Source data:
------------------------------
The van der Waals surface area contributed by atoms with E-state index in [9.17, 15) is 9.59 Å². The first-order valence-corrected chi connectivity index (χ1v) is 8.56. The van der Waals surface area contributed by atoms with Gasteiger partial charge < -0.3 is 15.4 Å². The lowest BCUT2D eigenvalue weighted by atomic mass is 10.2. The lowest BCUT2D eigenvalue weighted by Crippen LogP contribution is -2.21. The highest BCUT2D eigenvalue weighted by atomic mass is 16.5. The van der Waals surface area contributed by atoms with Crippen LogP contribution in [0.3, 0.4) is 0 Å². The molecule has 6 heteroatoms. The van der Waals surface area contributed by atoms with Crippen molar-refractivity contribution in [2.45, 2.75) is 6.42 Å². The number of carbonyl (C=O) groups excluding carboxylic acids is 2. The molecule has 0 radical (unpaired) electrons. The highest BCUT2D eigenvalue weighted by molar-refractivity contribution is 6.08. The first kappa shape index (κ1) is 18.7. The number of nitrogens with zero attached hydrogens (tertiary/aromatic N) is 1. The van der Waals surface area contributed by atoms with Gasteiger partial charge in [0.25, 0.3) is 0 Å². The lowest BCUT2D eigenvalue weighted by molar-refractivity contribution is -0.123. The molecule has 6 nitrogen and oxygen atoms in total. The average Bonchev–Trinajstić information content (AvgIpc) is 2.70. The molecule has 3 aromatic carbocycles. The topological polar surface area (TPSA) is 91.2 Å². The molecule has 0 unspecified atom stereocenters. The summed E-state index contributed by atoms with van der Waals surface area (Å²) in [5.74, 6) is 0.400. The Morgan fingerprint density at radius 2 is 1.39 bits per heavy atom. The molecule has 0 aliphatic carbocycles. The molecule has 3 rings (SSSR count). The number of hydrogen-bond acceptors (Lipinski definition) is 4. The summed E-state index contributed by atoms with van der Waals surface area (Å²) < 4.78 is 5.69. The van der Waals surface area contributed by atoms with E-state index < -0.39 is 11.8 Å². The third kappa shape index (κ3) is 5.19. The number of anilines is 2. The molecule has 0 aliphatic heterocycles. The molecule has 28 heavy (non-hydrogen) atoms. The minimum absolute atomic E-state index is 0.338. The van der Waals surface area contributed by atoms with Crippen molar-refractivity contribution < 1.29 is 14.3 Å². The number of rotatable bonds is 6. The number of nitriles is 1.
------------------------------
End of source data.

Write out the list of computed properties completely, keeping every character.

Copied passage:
The van der Waals surface area contributed by atoms with E-state index in [9.17, 15) is 9.59 Å². The first-order valence-corrected chi connectivity index (χ1v) is 8.56. The van der Waals surface area contributed by atoms with Gasteiger partial charge < -0.3 is 15.4 Å². The lowest BCUT2D eigenvalue weighted by atomic mass is 10.2. The lowest BCUT2D eigenvalue weighted by Crippen LogP contribution is -2.21. The highest BCUT2D eigenvalue weighted by atomic mass is 16.5. The van der Waals surface area contributed by atoms with Crippen LogP contribution in [0.3, 0.4) is 0 Å². The molecule has 6 heteroatoms. The van der Waals surface area contributed by atoms with Crippen molar-refractivity contribution in [2.45, 2.75) is 6.42 Å². The number of carbonyl (C=O) groups excluding carboxylic acids is 2. The molecule has 0 radical (unpaired) electrons. The highest BCUT2D eigenvalue weighted by molar-refractivity contribution is 6.08. The first kappa shape index (κ1) is 18.7. The number of nitrogens with zero attached hydrogens (tertiary/aromatic N) is 1. The van der Waals surface area contributed by atoms with Gasteiger partial charge in [0.25, 0.3) is 0 Å². The lowest BCUT2D eigenvalue weighted by molar-refractivity contribution is -0.123. The molecule has 6 nitrogen and oxygen atoms in total. The average Bonchev–Trinajstić information content (AvgIpc) is 2.70. The molecule has 3 aromatic carbocycles. The topological polar surface area (TPSA) is 91.2 Å². The molecule has 0 unspecified atom stereocenters. The summed E-state index contributed by atoms with van der Waals surface area (Å²) in [5.74, 6) is 0.400. The Morgan fingerprint density at radius 2 is 1.39 bits per heavy atom. The molecule has 0 aliphatic carbocycles. The molecule has 3 rings (SSSR count). The number of hydrogen-bond acceptors (Lipinski definition) is 4. The summed E-state index contributed by atoms with van der Waals surface area (Å²) < 4.78 is 5.69. The van der Waals surface area contributed by atoms with E-state index < -0.39 is 11.8 Å². The third kappa shape index (κ3) is 5.19. The number of anilines is 2. The molecule has 0 aliphatic heterocycles. The molecule has 28 heavy (non-hydrogen) atoms. The minimum absolute atomic E-state index is 0.338. The van der Waals surface area contributed by atoms with Crippen molar-refractivity contribution < 1.29 is 14.3 Å². The number of rotatable bonds is 6. The number of nitriles is 1.